After Jindal’s campaign failed to timely report an $118,000 donation from the Louisiana Republican Party last year, Baton Rouge Business Report publisher and Jindal campaign treasurer Rolfe McCollister Jr. offered to personally pay the pending fine, which could reach as high as $2,500. Under the proposed legislation by independent Rep. Jerome “Dee” Richard and Democrat Karen Carter Peterson, such third-party payments would be prohibited.
New wrinkles surfaced during the debate about whether McCollister’s payment of Jindal’s fine would constitute a political donation. If it would, then McCollister might be prohibited from paying the fine if it exceeds the personal donor cap in state law, says Sen. Mike Walsworth, a Republican from West Monroe. A review of Jindal’s campaign finance records indicates that McCollister, at least personally, would be in the clear under these circumstances.
Still, one question remains: Is it a donation? Richard Sherburne, administrator of the state Ethics Board, said his office would take the check regardless, but he wasn’t sure if the money would count as a donation and would have to be reported as such. “I think the board would have to take a closer look at that,” he says.
While Jindal appears to be at the heart of the issue, speaker pro tem of the House Peterson disagrees. She says she was “incredibly offended” by media reports suggesting that the governor was the primary target of her efforts. “There have been accusations made that this is an attempt to embarrass someone or to make someone look bad,” Peterson says. “That’s not how I operate.”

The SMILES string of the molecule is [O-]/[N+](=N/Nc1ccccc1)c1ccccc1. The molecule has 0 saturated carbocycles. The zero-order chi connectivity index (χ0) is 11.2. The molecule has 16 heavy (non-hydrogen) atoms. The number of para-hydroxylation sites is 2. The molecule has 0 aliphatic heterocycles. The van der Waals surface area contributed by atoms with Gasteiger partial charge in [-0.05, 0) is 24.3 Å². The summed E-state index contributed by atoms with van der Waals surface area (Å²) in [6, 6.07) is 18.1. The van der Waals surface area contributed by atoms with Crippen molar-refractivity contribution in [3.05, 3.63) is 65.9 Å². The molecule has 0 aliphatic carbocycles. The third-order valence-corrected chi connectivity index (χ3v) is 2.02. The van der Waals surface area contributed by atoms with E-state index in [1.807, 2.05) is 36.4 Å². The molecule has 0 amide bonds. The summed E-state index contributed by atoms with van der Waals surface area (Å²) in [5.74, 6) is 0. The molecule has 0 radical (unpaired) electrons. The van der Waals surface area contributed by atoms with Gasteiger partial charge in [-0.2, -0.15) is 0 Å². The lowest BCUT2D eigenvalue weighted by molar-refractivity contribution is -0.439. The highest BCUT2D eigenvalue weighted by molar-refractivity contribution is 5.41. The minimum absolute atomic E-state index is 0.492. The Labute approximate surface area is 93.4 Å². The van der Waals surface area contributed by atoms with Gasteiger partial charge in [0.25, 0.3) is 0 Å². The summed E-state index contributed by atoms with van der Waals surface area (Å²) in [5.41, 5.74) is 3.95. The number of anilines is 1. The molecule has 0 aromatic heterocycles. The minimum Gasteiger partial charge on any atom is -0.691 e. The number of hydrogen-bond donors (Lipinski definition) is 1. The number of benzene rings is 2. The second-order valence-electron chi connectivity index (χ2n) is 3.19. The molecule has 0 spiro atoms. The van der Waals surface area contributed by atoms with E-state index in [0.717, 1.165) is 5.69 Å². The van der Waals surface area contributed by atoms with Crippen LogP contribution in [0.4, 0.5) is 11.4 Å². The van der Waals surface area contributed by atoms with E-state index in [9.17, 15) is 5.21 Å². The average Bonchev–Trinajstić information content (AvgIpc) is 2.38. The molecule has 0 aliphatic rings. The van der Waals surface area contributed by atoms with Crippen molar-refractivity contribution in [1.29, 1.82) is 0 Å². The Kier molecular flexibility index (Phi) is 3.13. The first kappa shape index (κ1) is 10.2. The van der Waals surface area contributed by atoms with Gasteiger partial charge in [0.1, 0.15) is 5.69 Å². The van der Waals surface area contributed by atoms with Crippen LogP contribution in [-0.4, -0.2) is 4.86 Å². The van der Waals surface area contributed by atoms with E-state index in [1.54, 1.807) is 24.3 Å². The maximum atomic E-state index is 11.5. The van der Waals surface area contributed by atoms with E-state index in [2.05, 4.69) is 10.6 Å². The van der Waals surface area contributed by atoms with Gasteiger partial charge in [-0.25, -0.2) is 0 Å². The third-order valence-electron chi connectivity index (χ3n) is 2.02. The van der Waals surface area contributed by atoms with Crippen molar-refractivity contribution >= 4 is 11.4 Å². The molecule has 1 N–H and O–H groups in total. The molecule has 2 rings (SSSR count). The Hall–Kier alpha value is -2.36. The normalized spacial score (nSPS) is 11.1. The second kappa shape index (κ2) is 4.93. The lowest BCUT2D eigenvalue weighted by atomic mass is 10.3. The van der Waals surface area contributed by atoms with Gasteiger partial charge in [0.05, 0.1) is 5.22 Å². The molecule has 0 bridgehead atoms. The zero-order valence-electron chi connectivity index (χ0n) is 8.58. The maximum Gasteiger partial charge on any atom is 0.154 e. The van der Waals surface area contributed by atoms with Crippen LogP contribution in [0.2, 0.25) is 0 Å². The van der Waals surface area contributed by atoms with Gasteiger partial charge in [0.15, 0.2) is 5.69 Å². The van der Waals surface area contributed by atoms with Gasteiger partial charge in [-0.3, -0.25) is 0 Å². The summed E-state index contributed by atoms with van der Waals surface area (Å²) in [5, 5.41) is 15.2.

The bill’s still alive in some respects. Peterson also amended three other bills moving through the special session with her proposal, meaning the issue could potentially reach the Senate floor without another committee hearing.
LFT PREPS LEGISLATIVE AGENDA ... One of Louisiana’s biggest unions, the Louisiana Federation of Teachers, is girding up to have its legislative agenda ready for the start of the March 31 regular session of the Louisiana Legislature. LFT has launched a six-week online survey of its 18,000-plus members and compiled the first week’s results.
The results cite inadequate teacher salaries, overemphasis on standardizing testing and more as barriers to teacher recruiting and retention. (LFT asked members to pick three out of eight multiple-choice answers, with “inadequate compensation” one of the options.)
While LFT’s legislative agenda is still being hammered out, the issue of teacher pay will always be a top priority. “Instead of saying we want X amount of dollars, we want people to do what politicians have been saying for years: we have to dedicate a constant stream of revenue so we can predict what teacher raises will be down the line,” says LFT spokesman Les Landon. “It’s ridiculous that teachers have to have a demonstration every few years at the Capitol to draw attention to the issue.”
Contributors: Jeremy Alford, Scott Jordan and Leslie Turk
Gov. Bobby Jindal's administration has renegotiated contracts for six LSU hospital privatization deals, hoping to reach a compromise with federal health officials that will keep Medicaid dollars flowing to the privatized patient services.
Democratic Sen. Mary Landrieu is defending her record on gun rights, seeking to rebut sharp criticism from the NRA in a state where the right to bear arms is given special constitutional protection.
Citizens, you have less than a week to register to vote in the Nov. 4 election. Remember, if you don’t vote you can’t complain about the outcome. Well, you can but it’s kind of hypocritical.